By the year 2050, fish will officially be out-populated by something decidedly more foreign — plastic trash.
A new study from the World Economic Forum and the Ellen MacArthur Foundation estimates that at some point within the next 34 years, the quantity of plastic waste floating in the world's ocean will outweigh all the fish in the sea put together.
"Given projected growth in consumption, in a business-as-usual scenario, by 2050 oceans are expected to contain more plastics than fish (by weight), and the entire plastics industry will consume 20% of total oil production, and 15% of the annual carbon budget," the foundation wrote in a news release on the paper.
The total amount of plastic already in the world's oceans is immense. A massive patch of plastic waste now sits in each of the world's five oceans, though the vast majority of the plastic remains unaccounted for, and the material does not biodegrade like organic garbage.
Current theories on where the plastic is going include that it is washing back ashore, sinking, breaking down into undetectable pieces or being consumed by plankton and fauna,Vox reports.
Either way, much more of it is coming.
According to Popular Science, in 2015 researchers from the University of California, Santa Barbara, estimated that humans dump somewhere between 4.8 million and 12.7 million metric tons of plastic into the sea each and every year. Study co-author Roland Geyer told the magazine, "Using the average density of uncompacted plastic waste, 8 million metric tons — the midpoint of our estimate — would cover an area 34 times the size of Manhattan ankle-deep in plastic waste."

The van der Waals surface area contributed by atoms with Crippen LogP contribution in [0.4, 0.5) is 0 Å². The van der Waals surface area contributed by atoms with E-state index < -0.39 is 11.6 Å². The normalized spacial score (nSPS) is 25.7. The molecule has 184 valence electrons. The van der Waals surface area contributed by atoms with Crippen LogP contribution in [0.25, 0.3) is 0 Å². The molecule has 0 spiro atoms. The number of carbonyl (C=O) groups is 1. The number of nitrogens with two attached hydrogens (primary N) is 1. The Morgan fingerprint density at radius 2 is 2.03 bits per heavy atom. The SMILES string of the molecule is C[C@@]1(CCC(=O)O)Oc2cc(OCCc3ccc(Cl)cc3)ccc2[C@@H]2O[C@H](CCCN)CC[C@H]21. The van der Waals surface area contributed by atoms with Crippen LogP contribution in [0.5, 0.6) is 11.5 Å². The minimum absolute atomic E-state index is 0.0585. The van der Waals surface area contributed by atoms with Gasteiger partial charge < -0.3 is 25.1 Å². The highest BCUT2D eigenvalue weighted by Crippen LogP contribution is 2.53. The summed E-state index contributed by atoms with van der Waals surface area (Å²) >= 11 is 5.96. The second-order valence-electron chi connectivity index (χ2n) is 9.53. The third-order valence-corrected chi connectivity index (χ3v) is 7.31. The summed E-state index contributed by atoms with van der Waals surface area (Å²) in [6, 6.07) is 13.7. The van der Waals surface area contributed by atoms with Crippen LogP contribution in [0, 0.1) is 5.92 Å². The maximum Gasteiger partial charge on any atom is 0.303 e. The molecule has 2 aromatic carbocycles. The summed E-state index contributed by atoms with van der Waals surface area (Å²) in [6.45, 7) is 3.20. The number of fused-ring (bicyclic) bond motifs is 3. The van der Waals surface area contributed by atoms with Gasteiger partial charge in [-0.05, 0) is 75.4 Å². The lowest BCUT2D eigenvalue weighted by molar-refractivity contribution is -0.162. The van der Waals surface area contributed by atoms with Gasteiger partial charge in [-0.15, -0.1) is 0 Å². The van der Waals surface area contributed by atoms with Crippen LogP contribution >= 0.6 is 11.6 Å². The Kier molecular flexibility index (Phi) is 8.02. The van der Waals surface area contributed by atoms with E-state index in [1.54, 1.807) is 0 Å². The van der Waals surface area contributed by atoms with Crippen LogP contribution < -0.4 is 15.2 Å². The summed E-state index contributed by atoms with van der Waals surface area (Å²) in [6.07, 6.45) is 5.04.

It's only going to get worse without serious efforts to change the way humans use plastic, according to the World Economic Forum report. The authors wrote that 95% of plastic is "lost to the economy" after a single use, while the Guardian reports the low price of oil is discouraging reclamation efforts and recycling.
The report outlines several mitigation strategies, including dramatically increased recycling of plastic products, reducing the amount of plastic introduced to the ocean and increasing the economic viability of plastic not made from fossil fuels.
"Growing volumes of end-of-use plastics are generating costs and destroying value to the industry," McKinsey Center for Business and Environment expert Martin R. Stuchtey said in the WEF statement. "After-use plastics could — with circular economy thinking — be turned into valuable feedstock. Our research confirms that applying those circular principles could spark a major wave of innovation with benefits for the entire supply chain."
However, scientists currently expect the amount of plastic in Earth's waters to keep rising by massive quantities barring worldwide improvements in waste management infrastructure. With limited time to do so, the clock is ticking.